Wave - ONLINE EDITION

Want to get active?

There is an app for that!

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While I like to think that I don't spend too much time in front of a screen when not at work, the usage setting on my smartphone begs to differ.

Sadly, my phone tracks that I spend more than a few hours daily sending e-mails, checking Facebook, reading the paper, sending text messages or using apps.

As exercise professionals and health promoters, we encourage people to decrease time spent sitting, watching television or using a computer (screen time), as we know that the more time people spend in front of a screen, the less time they spend being physically active.

Why should we worry?

In 2008, 33.3 per cent of Winnipeg adults watched television for 15 or more hours a week, while 14.8 per cent of Winnipeg adults spent 11 hours or more per week using computers for leisure time activities.

Our youth are sitting even more. A 2008/2009 survey found that over 50 per cent of Canadian youth in Grades 6 to 12 on average sit eight hours a day in front of a television or computer screen. With the rise in smartphone and tablet use in the last couple of years, our screen time has only increased.

The new Canadian Sedentary Behaviour Guidelines for youth give us tips on how to spend less time sitting. They suggest that teens visit friends instead of texting them as a way to add bits of physical activity to their day. Let's be honest, this does not purely apply to youth, which is why there are new Sedentary Behaviour Guidelines in the works for all ages.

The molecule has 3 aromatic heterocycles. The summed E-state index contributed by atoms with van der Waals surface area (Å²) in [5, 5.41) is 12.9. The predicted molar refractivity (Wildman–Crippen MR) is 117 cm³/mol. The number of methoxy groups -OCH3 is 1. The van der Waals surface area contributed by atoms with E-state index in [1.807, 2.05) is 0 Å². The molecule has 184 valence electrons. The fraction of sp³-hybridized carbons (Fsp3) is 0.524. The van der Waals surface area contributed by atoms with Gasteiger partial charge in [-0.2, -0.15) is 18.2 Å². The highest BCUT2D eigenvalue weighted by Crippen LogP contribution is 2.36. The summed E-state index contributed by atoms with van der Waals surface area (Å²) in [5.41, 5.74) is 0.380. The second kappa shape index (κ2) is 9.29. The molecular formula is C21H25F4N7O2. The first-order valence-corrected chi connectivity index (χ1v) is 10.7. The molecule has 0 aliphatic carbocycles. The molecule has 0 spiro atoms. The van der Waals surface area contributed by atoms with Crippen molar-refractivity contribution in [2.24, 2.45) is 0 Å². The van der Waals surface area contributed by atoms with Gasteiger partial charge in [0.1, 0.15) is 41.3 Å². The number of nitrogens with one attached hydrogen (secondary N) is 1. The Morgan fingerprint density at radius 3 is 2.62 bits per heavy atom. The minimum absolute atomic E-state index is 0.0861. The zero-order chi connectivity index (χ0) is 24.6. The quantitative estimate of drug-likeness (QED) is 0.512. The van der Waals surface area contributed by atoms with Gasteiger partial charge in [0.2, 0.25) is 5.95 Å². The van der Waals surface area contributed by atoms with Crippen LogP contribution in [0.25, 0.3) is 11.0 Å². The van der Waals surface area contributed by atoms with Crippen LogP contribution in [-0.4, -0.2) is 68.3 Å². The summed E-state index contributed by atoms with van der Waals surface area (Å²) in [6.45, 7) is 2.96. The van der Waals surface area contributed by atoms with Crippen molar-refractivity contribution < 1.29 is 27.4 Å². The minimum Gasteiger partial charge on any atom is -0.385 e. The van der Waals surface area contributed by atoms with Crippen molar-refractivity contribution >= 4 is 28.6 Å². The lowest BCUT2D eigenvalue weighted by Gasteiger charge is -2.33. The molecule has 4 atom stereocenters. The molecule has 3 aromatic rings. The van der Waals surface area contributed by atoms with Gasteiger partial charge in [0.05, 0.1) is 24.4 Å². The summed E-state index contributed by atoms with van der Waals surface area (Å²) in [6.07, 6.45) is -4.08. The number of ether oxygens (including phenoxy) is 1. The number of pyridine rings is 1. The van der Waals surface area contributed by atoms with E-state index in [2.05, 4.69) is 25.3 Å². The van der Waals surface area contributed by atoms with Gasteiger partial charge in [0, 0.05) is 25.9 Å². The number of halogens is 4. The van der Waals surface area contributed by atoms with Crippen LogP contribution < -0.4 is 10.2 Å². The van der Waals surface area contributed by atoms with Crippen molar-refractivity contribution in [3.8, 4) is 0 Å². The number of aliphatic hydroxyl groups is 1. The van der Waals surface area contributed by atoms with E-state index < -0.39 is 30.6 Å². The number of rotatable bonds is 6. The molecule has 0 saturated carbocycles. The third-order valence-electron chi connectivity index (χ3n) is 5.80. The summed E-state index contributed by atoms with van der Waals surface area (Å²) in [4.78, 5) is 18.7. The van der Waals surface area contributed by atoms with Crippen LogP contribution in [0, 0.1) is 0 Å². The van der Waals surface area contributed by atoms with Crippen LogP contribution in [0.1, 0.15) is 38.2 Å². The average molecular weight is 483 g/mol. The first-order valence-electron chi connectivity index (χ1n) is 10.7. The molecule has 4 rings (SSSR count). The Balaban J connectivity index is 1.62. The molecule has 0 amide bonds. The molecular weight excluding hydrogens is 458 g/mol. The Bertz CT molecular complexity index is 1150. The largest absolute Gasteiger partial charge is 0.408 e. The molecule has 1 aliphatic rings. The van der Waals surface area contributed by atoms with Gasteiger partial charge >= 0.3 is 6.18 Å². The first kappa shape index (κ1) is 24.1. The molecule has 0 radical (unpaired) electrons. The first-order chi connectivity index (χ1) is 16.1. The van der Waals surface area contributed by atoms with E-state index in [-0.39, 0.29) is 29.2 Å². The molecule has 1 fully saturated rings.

While technology is partially to blame for low activity levels, we also need to recognize that with an estimated 10 million smartphones owned by Canadians, technology may be an opportunity for encouraging physical activity.

Thanks to the creative efforts of many "techies," there is pretty much an app for almost anything these days. While we will continue to encourage people across all ages to limit sitting screen time (including time spent on our smartphones and tablets), let's explore how screens can help us move more.

Finding the right app is something like buying a new car - everyone is looking for different features to meet their interest, wants and needs. Apps can play different roles to help you change your behaviour. They can increase your knowledge, confidence and attitude about physical activity. Apps can help you to actually develop skills in being physical active and/or act as a motivator by reinforcing or rewarding healthy behaviours.

Consider how an app may be able to help you get past some of the things that stop you from being active. Check out the reviews on the following pages of some of the more popular apps. You might find one that fits your needs. In the end, you still need to do the work, but hopefully an app can aid in helping you be more physically active.

Sarah Prowse is a physical activity promotion co-ordinator with the Winnipeg Health Region.

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WAVE reviews 7 different fitness apps:

http://www.wrha.mb.ca/wave/2013/01/find-an-app.php

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